I don't read many ghost or horror stories, though I do like some paranormal series, as long as they're not too violent. One of my favorites is the Mercy Thompson series, by Patricia Briggs — though I've read everything of hers and haven't been disappointed yet. I think it was Pat or Mary Jo (or both) who put me onto Patricia Briggs, so that's a triple recommendation. The first book in that series is Moon Called.Another series I enjoyed is the Parasol Protectorate series, by Gail Carriger — Victorian-era paranormal hijinks — and a good few chuckles. Start with Soulless. And if you want a not-too-spooky or violent Victorian-era ghostly experience, I recommend The Medium by CJ Archer. The first in a trilogy, it's free on the various e-book platforms.
Finally, can I recommend the London Steampunk series by Bec Mcmaster. Set in the Victorian era, Bec takes a clever and interesting twist on vampirism and the ton (that we all know and love from Regency-era novels. In her world, vampirism is a virus, granting health, strength and longevity — and as such is jealously guarded by the noble families of England. When the time comes, the head of each noble family passes it to his eldest son.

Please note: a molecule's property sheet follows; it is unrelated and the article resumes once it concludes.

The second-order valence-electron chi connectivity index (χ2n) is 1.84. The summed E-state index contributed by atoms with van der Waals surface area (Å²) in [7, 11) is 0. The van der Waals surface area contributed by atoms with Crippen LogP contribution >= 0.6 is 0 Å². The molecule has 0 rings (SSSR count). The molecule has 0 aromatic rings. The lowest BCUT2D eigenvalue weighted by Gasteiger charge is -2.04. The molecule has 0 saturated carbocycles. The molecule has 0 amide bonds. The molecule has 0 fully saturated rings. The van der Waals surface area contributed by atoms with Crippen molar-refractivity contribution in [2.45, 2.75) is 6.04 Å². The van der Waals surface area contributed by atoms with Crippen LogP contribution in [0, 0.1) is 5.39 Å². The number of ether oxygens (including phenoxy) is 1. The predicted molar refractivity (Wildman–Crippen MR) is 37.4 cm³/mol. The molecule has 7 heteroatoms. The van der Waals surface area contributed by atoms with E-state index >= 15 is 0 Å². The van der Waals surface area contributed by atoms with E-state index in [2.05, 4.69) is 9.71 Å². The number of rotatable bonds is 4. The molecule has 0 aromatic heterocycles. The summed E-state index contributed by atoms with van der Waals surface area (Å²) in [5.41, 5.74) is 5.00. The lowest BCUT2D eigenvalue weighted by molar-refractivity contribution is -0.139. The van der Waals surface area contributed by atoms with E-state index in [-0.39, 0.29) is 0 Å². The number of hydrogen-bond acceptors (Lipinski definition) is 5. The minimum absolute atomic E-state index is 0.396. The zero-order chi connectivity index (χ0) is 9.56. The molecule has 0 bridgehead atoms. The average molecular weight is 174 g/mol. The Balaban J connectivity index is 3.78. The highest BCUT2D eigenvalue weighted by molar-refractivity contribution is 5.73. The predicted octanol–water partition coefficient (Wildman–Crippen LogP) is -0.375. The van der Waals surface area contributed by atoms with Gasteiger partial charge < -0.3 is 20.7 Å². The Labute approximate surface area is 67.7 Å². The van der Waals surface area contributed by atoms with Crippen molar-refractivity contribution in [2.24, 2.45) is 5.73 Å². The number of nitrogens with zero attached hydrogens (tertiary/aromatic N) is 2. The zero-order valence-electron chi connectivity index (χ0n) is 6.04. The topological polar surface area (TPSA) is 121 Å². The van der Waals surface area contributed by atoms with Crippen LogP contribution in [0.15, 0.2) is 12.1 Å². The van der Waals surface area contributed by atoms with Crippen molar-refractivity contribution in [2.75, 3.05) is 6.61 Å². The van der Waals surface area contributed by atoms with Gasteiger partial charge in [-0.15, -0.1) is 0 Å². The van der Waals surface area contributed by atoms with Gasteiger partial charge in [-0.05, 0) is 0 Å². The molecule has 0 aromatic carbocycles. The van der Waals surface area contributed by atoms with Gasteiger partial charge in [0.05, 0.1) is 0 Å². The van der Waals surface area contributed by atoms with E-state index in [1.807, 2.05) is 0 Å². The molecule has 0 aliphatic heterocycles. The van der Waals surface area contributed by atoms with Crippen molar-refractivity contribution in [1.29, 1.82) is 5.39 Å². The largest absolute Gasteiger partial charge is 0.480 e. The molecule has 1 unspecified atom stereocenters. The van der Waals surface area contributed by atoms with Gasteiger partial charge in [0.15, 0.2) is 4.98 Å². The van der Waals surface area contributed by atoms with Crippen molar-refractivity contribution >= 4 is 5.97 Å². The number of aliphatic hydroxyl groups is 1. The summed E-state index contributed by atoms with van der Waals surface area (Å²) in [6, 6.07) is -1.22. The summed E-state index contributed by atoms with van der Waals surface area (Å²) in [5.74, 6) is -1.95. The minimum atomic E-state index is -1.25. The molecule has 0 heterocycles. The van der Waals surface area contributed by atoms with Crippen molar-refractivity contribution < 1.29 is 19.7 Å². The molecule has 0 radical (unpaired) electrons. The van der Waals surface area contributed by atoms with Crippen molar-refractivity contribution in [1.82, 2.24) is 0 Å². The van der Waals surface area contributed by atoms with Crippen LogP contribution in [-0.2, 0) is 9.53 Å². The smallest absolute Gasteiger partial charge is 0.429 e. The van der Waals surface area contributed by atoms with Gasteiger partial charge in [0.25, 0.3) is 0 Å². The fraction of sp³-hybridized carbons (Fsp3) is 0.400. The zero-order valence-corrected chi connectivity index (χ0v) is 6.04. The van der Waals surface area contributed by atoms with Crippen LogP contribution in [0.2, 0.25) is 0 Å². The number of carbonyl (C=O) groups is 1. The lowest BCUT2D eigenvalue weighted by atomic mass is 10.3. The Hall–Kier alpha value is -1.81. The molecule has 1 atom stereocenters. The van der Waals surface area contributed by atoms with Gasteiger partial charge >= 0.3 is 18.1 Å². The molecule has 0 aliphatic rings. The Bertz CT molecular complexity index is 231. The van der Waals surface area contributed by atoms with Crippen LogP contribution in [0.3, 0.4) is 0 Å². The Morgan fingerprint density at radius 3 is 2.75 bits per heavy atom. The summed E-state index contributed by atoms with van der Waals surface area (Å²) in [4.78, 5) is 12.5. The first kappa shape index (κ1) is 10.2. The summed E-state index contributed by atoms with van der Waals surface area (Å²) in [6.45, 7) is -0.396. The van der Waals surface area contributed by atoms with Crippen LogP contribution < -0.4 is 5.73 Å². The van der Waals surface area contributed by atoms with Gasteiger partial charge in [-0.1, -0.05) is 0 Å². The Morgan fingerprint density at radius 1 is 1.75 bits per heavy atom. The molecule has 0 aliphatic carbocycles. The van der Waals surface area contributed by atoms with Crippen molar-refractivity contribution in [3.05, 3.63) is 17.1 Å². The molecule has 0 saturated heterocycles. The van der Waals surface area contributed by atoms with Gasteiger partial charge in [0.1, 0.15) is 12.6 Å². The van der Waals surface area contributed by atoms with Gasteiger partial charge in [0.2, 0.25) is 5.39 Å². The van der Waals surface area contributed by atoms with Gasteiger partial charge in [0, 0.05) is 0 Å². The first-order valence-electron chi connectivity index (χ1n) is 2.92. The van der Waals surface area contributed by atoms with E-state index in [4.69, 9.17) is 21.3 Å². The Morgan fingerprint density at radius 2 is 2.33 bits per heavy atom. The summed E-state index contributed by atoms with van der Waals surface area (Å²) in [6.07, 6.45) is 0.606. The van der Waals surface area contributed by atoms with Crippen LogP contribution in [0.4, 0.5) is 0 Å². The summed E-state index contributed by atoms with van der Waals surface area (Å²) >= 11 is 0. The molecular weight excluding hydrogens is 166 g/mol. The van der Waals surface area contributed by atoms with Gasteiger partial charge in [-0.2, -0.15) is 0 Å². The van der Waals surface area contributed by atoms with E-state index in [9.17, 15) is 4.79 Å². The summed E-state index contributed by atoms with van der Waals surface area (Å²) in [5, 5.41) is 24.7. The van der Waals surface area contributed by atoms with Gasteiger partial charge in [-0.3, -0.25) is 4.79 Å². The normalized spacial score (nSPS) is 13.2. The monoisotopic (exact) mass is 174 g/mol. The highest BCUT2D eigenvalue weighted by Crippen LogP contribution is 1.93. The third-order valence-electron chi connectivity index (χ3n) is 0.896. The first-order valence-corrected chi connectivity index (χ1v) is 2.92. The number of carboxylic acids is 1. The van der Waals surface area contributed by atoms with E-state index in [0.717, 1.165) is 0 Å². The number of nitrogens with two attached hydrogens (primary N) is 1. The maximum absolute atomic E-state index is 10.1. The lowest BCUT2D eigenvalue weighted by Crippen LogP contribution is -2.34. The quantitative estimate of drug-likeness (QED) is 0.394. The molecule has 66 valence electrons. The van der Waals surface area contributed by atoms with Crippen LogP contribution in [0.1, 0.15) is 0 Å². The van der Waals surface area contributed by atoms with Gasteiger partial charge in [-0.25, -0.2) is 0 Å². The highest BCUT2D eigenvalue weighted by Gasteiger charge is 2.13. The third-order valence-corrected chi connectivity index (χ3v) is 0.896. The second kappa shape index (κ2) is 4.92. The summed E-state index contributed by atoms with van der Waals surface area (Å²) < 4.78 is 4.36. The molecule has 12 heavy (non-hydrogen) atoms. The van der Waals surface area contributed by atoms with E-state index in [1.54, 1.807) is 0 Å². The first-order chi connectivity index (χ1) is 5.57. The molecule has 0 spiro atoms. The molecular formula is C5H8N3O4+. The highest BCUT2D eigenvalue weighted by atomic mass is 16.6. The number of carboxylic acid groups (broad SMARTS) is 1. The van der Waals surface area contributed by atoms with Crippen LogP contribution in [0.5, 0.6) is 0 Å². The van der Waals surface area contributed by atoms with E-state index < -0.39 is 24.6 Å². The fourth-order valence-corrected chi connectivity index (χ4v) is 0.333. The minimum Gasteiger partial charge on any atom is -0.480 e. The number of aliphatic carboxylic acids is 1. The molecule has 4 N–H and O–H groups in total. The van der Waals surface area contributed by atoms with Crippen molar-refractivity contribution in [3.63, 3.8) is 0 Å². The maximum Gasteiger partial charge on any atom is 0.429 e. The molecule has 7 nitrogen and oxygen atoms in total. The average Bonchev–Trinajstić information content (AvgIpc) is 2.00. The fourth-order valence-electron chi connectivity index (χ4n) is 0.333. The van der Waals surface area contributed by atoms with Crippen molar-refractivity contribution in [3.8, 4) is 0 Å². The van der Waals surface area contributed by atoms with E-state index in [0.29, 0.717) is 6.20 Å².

When I was in my teens I absolutely adored ghost stories and even dabbled in reading horror fiction. I’ve obviously become more timid as I’ve got older as the scary books don’t hold the same appeal for me as they used to do. However, I still love dual time and time slip stories and many of them are in essence ghost stories. I also love books with other paranormal elements to them whether it’s mythology like the Percy Jackson series, or magic, like in Phillip Pullman’s books, or alternative worlds.